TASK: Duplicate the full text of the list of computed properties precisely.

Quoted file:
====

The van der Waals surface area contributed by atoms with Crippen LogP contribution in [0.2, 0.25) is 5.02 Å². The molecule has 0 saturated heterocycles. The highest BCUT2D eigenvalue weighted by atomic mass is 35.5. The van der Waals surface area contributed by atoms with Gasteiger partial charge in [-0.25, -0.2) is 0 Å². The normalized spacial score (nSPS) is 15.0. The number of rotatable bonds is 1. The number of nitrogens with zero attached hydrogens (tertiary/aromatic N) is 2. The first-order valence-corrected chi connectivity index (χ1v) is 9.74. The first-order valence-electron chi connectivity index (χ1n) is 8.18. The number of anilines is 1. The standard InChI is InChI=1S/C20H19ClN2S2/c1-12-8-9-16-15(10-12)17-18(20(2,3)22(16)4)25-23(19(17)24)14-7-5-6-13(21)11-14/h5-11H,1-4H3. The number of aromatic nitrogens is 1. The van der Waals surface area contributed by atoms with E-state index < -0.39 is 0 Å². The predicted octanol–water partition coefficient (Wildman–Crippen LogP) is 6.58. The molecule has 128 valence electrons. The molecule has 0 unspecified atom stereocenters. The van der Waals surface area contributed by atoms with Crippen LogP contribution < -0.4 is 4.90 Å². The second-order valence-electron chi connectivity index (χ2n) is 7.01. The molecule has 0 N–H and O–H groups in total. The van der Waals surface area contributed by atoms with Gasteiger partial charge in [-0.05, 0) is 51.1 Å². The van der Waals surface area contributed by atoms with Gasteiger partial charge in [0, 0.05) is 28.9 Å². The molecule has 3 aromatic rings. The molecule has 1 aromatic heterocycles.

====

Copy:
The van der Waals surface area contributed by atoms with Crippen LogP contribution in [0.2, 0.25) is 5.02 Å². The molecule has 0 saturated heterocycles. The highest BCUT2D eigenvalue weighted by atomic mass is 35.5. The van der Waals surface area contributed by atoms with Gasteiger partial charge in [-0.25, -0.2) is 0 Å². The normalized spacial score (nSPS) is 15.0. The number of rotatable bonds is 1. The number of nitrogens with zero attached hydrogens (tertiary/aromatic N) is 2. The first-order valence-corrected chi connectivity index (χ1v) is 9.74. The first-order valence-electron chi connectivity index (χ1n) is 8.18. The number of anilines is 1. The standard InChI is InChI=1S/C20H19ClN2S2/c1-12-8-9-16-15(10-12)17-18(20(2,3)22(16)4)25-23(19(17)24)14-7-5-6-13(21)11-14/h5-11H,1-4H3. The number of aromatic nitrogens is 1. The van der Waals surface area contributed by atoms with E-state index < -0.39 is 0 Å². The predicted octanol–water partition coefficient (Wildman–Crippen LogP) is 6.58. The molecule has 128 valence electrons. The molecule has 0 unspecified atom stereocenters. The van der Waals surface area contributed by atoms with Crippen LogP contribution < -0.4 is 4.90 Å². The second-order valence-electron chi connectivity index (χ2n) is 7.01. The molecule has 0 N–H and O–H groups in total. The van der Waals surface area contributed by atoms with Gasteiger partial charge in [-0.05, 0) is 51.1 Å². The van der Waals surface area contributed by atoms with Gasteiger partial charge in [0, 0.05) is 28.9 Å². The molecule has 3 aromatic rings. The molecule has 1 aromatic heterocycles.